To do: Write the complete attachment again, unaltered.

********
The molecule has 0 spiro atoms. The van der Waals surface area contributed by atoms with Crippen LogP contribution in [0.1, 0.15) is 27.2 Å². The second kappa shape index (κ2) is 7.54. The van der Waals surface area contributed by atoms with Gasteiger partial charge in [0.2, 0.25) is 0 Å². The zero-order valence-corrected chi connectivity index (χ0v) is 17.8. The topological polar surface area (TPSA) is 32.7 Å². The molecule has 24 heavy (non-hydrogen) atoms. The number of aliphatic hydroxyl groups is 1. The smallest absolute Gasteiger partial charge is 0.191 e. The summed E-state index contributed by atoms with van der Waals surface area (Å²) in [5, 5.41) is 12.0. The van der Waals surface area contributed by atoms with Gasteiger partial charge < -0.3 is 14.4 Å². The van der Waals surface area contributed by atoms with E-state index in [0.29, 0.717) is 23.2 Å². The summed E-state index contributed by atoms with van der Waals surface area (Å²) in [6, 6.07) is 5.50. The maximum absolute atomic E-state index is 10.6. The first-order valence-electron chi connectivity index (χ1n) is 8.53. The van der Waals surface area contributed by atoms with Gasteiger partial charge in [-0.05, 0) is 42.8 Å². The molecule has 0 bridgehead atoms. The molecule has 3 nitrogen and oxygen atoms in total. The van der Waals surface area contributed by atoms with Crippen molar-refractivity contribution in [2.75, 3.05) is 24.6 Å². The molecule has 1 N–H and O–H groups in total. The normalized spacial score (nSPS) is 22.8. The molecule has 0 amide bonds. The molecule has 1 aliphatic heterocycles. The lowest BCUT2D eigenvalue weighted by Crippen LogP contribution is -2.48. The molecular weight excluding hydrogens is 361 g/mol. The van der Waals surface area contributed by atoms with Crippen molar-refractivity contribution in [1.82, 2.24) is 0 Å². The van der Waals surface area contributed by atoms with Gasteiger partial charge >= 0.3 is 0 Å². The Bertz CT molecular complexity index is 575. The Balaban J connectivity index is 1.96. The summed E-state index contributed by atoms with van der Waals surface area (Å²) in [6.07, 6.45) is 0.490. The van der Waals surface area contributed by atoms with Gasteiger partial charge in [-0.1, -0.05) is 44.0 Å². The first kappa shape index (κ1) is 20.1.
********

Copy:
The molecule has 0 spiro atoms. The van der Waals surface area contributed by atoms with Crippen LogP contribution in [0.1, 0.15) is 27.2 Å². The second kappa shape index (κ2) is 7.54. The van der Waals surface area contributed by atoms with Gasteiger partial charge in [0.2, 0.25) is 0 Å². The zero-order valence-corrected chi connectivity index (χ0v) is 17.8. The topological polar surface area (TPSA) is 32.7 Å². The molecule has 24 heavy (non-hydrogen) atoms. The number of aliphatic hydroxyl groups is 1. The smallest absolute Gasteiger partial charge is 0.191 e. The summed E-state index contributed by atoms with van der Waals surface area (Å²) in [5, 5.41) is 12.0. The van der Waals surface area contributed by atoms with Gasteiger partial charge < -0.3 is 14.4 Å². The van der Waals surface area contributed by atoms with E-state index in [0.29, 0.717) is 23.2 Å². The summed E-state index contributed by atoms with van der Waals surface area (Å²) in [6, 6.07) is 5.50. The maximum absolute atomic E-state index is 10.6. The first-order valence-electron chi connectivity index (χ1n) is 8.53. The van der Waals surface area contributed by atoms with Gasteiger partial charge in [-0.05, 0) is 42.8 Å². The molecule has 0 bridgehead atoms. The molecule has 3 nitrogen and oxygen atoms in total. The van der Waals surface area contributed by atoms with Crippen molar-refractivity contribution in [2.75, 3.05) is 24.6 Å². The molecule has 1 N–H and O–H groups in total. The normalized spacial score (nSPS) is 22.8. The molecule has 0 amide bonds. The molecule has 1 aliphatic heterocycles. The lowest BCUT2D eigenvalue weighted by Crippen LogP contribution is -2.48. The molecular weight excluding hydrogens is 361 g/mol. The van der Waals surface area contributed by atoms with Crippen molar-refractivity contribution in [1.82, 2.24) is 0 Å². The van der Waals surface area contributed by atoms with Gasteiger partial charge >= 0.3 is 0 Å². The Bertz CT molecular complexity index is 575. The Balaban J connectivity index is 1.96. The summed E-state index contributed by atoms with van der Waals surface area (Å²) in [6.07, 6.45) is 0.490. The van der Waals surface area contributed by atoms with Gasteiger partial charge in [-0.1, -0.05) is 44.0 Å². The first kappa shape index (κ1) is 20.1.